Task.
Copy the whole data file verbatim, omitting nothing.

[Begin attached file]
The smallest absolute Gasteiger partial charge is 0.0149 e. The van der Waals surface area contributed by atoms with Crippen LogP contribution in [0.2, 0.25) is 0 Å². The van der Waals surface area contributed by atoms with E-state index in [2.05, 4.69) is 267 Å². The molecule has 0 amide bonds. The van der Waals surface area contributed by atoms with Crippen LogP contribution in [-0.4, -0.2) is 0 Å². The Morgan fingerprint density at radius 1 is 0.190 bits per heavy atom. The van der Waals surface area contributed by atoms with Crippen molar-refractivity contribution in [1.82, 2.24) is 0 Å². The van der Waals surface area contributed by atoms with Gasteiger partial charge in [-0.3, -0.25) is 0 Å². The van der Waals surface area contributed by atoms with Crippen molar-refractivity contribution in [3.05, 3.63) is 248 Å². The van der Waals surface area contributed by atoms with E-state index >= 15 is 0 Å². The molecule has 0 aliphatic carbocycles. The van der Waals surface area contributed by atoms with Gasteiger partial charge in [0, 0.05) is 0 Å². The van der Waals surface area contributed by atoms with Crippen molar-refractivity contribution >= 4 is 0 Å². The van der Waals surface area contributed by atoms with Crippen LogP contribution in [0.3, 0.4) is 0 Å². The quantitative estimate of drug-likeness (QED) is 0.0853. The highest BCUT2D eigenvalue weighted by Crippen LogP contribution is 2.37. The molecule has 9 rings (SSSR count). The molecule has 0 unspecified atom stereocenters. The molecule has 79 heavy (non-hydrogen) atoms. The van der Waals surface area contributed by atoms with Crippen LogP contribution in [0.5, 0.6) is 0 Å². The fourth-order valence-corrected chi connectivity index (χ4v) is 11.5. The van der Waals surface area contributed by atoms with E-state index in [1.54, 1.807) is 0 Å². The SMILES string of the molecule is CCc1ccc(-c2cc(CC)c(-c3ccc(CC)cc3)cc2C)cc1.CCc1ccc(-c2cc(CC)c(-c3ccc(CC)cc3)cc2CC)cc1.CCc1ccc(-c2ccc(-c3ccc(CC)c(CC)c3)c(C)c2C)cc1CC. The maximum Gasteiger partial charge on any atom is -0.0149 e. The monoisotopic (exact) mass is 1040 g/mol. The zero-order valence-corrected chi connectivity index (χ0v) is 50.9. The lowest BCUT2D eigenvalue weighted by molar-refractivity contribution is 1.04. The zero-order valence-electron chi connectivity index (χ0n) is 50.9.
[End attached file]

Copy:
The smallest absolute Gasteiger partial charge is 0.0149 e. The van der Waals surface area contributed by atoms with Crippen LogP contribution in [0.2, 0.25) is 0 Å². The van der Waals surface area contributed by atoms with E-state index in [2.05, 4.69) is 267 Å². The molecule has 0 amide bonds. The van der Waals surface area contributed by atoms with Crippen LogP contribution in [-0.4, -0.2) is 0 Å². The Morgan fingerprint density at radius 1 is 0.190 bits per heavy atom. The van der Waals surface area contributed by atoms with Crippen molar-refractivity contribution in [1.82, 2.24) is 0 Å². The van der Waals surface area contributed by atoms with Gasteiger partial charge in [-0.3, -0.25) is 0 Å². The van der Waals surface area contributed by atoms with Crippen molar-refractivity contribution in [3.05, 3.63) is 248 Å². The van der Waals surface area contributed by atoms with E-state index >= 15 is 0 Å². The molecule has 0 aliphatic carbocycles. The van der Waals surface area contributed by atoms with Gasteiger partial charge in [0, 0.05) is 0 Å². The van der Waals surface area contributed by atoms with Crippen molar-refractivity contribution >= 4 is 0 Å². The van der Waals surface area contributed by atoms with Crippen LogP contribution in [0.3, 0.4) is 0 Å². The quantitative estimate of drug-likeness (QED) is 0.0853. The highest BCUT2D eigenvalue weighted by Crippen LogP contribution is 2.37. The molecule has 9 rings (SSSR count). The molecule has 0 unspecified atom stereocenters. The molecule has 79 heavy (non-hydrogen) atoms. The van der Waals surface area contributed by atoms with Crippen LogP contribution in [0.5, 0.6) is 0 Å². The fourth-order valence-corrected chi connectivity index (χ4v) is 11.5. The van der Waals surface area contributed by atoms with E-state index in [1.54, 1.807) is 0 Å². The SMILES string of the molecule is CCc1ccc(-c2cc(CC)c(-c3ccc(CC)cc3)cc2C)cc1.CCc1ccc(-c2cc(CC)c(-c3ccc(CC)cc3)cc2CC)cc1.CCc1ccc(-c2ccc(-c3ccc(CC)c(CC)c3)c(C)c2C)cc1CC. The maximum Gasteiger partial charge on any atom is -0.0149 e. The monoisotopic (exact) mass is 1040 g/mol. The zero-order valence-corrected chi connectivity index (χ0v) is 50.9. The lowest BCUT2D eigenvalue weighted by molar-refractivity contribution is 1.04. The zero-order valence-electron chi connectivity index (χ0n) is 50.9.